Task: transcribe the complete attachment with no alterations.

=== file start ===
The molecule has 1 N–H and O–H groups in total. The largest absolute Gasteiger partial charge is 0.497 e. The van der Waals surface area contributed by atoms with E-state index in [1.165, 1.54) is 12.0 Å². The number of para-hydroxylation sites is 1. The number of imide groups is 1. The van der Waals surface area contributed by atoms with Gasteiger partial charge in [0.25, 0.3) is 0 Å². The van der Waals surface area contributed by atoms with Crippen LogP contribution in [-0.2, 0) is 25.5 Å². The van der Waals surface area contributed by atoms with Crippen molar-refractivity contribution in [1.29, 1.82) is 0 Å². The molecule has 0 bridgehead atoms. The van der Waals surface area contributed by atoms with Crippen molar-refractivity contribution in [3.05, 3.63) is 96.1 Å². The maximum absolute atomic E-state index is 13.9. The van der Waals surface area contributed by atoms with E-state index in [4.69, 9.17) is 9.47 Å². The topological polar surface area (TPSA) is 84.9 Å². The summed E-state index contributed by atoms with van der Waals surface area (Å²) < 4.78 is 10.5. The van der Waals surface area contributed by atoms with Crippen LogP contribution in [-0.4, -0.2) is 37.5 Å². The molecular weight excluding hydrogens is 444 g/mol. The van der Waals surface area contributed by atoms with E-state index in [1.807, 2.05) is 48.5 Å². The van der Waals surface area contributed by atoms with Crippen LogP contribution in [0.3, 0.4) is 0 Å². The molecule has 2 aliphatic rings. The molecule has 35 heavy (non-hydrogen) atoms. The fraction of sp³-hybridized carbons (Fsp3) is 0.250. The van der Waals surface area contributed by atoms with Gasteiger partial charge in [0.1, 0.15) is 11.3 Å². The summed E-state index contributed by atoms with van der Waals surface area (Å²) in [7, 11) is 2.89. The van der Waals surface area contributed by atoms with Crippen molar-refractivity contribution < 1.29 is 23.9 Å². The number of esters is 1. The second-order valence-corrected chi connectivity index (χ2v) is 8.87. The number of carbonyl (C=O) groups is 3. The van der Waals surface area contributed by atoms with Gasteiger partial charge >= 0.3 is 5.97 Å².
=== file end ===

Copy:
The molecule has 1 N–H and O–H groups in total. The largest absolute Gasteiger partial charge is 0.497 e. The van der Waals surface area contributed by atoms with E-state index in [1.165, 1.54) is 12.0 Å². The number of para-hydroxylation sites is 1. The number of imide groups is 1. The van der Waals surface area contributed by atoms with Gasteiger partial charge in [0.25, 0.3) is 0 Å². The van der Waals surface area contributed by atoms with Crippen LogP contribution in [-0.2, 0) is 25.5 Å². The van der Waals surface area contributed by atoms with Crippen molar-refractivity contribution in [1.29, 1.82) is 0 Å². The molecule has 0 bridgehead atoms. The van der Waals surface area contributed by atoms with Crippen molar-refractivity contribution in [3.05, 3.63) is 96.1 Å². The maximum absolute atomic E-state index is 13.9. The van der Waals surface area contributed by atoms with E-state index in [4.69, 9.17) is 9.47 Å². The topological polar surface area (TPSA) is 84.9 Å². The summed E-state index contributed by atoms with van der Waals surface area (Å²) < 4.78 is 10.5. The van der Waals surface area contributed by atoms with Crippen LogP contribution in [-0.4, -0.2) is 37.5 Å². The molecular weight excluding hydrogens is 444 g/mol. The van der Waals surface area contributed by atoms with E-state index in [1.807, 2.05) is 48.5 Å². The van der Waals surface area contributed by atoms with Crippen LogP contribution in [0.3, 0.4) is 0 Å². The molecule has 2 aliphatic rings. The molecule has 35 heavy (non-hydrogen) atoms. The fraction of sp³-hybridized carbons (Fsp3) is 0.250. The van der Waals surface area contributed by atoms with Gasteiger partial charge in [0.1, 0.15) is 11.3 Å². The summed E-state index contributed by atoms with van der Waals surface area (Å²) in [7, 11) is 2.89. The van der Waals surface area contributed by atoms with Crippen molar-refractivity contribution < 1.29 is 23.9 Å². The number of esters is 1. The second-order valence-corrected chi connectivity index (χ2v) is 8.87. The number of carbonyl (C=O) groups is 3. The van der Waals surface area contributed by atoms with Gasteiger partial charge >= 0.3 is 5.97 Å².